A harshly split Indiana Supreme Court has ruled 3-2 in favor of a woman who was found in contempt for refusing to unlock her smart phone in a criminal investigation. A majority of the high court reversed the contempt order, holding in a landmark ruling that forcing her to unlock her iPhone would violate her Fifth Amendment right against self-incrimination.Read More
A criminal case has been dismissed against an Elkhart man with a mental disability who was convicted of a 2002 murder but who won his release from prison last year.
Despite the erroneous admission of confidential evidence prepared in anticipation of a divorce mediation, the Indiana Supreme Court has upheld the award of half of a man’s stock to his now-ex-wife due to his breach of the divorce agreement. The high court ruled in the case that documents produced in anticipation of mediation are covered under settlement negotiation confidentiality requirements.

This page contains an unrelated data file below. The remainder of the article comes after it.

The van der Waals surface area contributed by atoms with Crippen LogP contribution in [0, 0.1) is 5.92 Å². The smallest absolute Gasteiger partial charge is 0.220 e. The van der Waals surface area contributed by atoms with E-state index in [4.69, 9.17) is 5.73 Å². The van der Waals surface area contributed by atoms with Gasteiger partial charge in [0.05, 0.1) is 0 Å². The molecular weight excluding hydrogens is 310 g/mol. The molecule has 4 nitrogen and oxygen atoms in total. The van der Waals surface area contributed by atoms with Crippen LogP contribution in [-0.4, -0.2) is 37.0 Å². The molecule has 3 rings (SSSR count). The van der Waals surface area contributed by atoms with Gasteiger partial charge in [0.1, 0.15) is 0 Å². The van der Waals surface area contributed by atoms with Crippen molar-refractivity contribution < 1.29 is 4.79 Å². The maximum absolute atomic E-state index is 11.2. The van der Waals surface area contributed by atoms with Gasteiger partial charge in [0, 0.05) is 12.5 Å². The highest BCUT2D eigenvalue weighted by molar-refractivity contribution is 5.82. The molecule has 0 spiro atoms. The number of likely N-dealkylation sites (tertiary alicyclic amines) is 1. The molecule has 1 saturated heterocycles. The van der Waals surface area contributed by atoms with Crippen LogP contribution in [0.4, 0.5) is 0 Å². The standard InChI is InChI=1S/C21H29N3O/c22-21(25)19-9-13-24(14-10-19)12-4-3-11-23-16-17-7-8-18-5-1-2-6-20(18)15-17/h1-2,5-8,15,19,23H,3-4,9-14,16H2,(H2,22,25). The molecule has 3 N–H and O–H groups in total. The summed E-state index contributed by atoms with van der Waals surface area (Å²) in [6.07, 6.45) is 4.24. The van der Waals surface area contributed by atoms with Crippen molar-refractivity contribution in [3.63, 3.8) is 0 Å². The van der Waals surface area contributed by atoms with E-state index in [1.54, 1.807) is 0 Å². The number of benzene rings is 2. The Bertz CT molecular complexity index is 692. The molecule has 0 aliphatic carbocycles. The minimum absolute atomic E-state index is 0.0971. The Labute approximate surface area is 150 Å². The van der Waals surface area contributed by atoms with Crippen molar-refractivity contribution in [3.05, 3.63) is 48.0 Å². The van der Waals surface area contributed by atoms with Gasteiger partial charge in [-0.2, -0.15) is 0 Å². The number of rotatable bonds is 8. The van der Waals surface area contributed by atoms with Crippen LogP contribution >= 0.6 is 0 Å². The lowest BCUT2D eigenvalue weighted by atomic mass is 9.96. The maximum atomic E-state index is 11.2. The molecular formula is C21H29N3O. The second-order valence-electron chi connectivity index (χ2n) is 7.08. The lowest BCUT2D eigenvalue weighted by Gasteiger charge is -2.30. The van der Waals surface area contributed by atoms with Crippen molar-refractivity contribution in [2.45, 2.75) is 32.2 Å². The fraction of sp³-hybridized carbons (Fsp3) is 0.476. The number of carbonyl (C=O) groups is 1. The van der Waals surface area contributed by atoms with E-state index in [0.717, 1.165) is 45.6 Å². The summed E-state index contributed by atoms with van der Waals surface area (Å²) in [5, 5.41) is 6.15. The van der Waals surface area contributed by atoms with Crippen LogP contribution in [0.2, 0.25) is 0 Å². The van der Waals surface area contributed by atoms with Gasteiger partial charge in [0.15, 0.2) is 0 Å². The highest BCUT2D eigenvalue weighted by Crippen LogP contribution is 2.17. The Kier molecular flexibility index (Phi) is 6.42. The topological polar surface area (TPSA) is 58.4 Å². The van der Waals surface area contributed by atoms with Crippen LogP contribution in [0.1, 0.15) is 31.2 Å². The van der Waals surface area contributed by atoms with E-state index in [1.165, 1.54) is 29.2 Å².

A request to suppress evidence in a Tippecanoe County man’s drunken driving case did not succeed at the Indiana Court of Appeals, which upheld the denial of the suppression motion and found that the stop of the man’s vehicle was lawful.
The Indiana Court of Appeals has vacated a man’s felony conviction for possessing a narcotic, agreeing with both the defendant and the state that the substance found in the man’s possession was not actually a narcotic.